Rejected titles for this, um, post:
The Post With The Most.
If You Come To a Post In The Road, Take It.
Okay, that last one is a little bonkers, but still. Anyway, one of the most viewed entries in this blog was my dissertation on miscut cards, which itself was an off-shoot of a posting by Night Owl about the dangers and misadventures of cutting vintage cards off of boxes. My love of oddball food issues has been pretty well documented on this blog. What is just inexcusable on my part is that until this week, I did not own complete pages of the classic 1960's Post cards; all I had was a single example of each year hiding in the back of my retired players binder. I am not sure what came over me, but I decided to remedy that woeful situation and bought lots of each year from the same seller (saves shipping after all). These are the pages that came from that eBay buying spree.
The Jim Coates was the original card I had, the other eight are what I selected from a very eclectic lot. Names like Marvelous Marv and Vinger Bend come to mind when looking at these, not to mention that Moon Shots, while impressive, are the second thing one thinks of when looking at Wally Moon - especially when looking at him. Coming off cereal boxes, the backs of these cards are boring. but someone tried to make this one at least a little cooler. If I was a kid with a blank back, those ruboff tattoos or stickers would definitely have found their way to the vast landscape of empty cardboard.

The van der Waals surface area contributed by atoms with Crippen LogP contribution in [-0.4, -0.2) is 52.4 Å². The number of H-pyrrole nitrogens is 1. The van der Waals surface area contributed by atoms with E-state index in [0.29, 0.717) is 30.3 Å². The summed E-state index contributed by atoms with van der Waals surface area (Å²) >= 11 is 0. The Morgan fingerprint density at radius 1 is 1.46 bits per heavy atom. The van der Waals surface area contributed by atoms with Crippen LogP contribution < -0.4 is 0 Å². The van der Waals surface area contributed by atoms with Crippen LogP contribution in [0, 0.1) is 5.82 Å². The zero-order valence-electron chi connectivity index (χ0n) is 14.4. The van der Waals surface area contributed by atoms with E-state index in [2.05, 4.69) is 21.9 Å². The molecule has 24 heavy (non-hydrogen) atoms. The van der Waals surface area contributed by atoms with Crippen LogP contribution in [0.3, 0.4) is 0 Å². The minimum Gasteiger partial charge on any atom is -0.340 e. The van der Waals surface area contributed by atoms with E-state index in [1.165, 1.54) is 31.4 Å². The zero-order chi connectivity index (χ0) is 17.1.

Post adds a little more color and a logo to the fronts of these but keeps the basic design the same. In fact, given that they were using only one side of the card, this is really the most efficient design you could ask for. You get a sturdy photo, a line of yearly and career stats, and a nice write up about the player. You would be hard pressed to come up with a better one. The Felipe Alou was the original card I had, the others chosen to fill out the page were either great names (Bubba! Blasengame!) or due to their sparsity in my collection. I really should have more Don Zimmer and Bob Allison cards.
The design sticks to the basics of the last two, with a tip of the cap towards the 1961. I have no idea if all these cards were owned and trimmed by the same kid or not but I must say, he did not get better with age. Maybe he had the bad habit of eating his cereal while trying to cut the cards off the box. The original card here was the Drysdale, which was altruistically donated by the aforementioned Night Owl after he posted about his Post cards. I must say, Post did like to get players posed with a bat on their shoulder. I actually had to pick and choose to keep the whole page from being nothing but players with lumber on their deltoids. 1963 was a pretty good year to be a kid and a baseball card collector as you had the Post cards, the seminal Topps set, and the first Fleer set with modern players.
Sadly, for some reason, Post stopped putting baseball cards on their cereal boxes and wouldn't make another set for 27 years. We would have to eat Frosted Flakes and Twinkies in the 1970's and Drakes Cakes in the 1980's to fill the void. I might have to start picking up some of those to make complete pages of them next. If I am gonna be an oddball food issue collector, I better be willing to go all the way.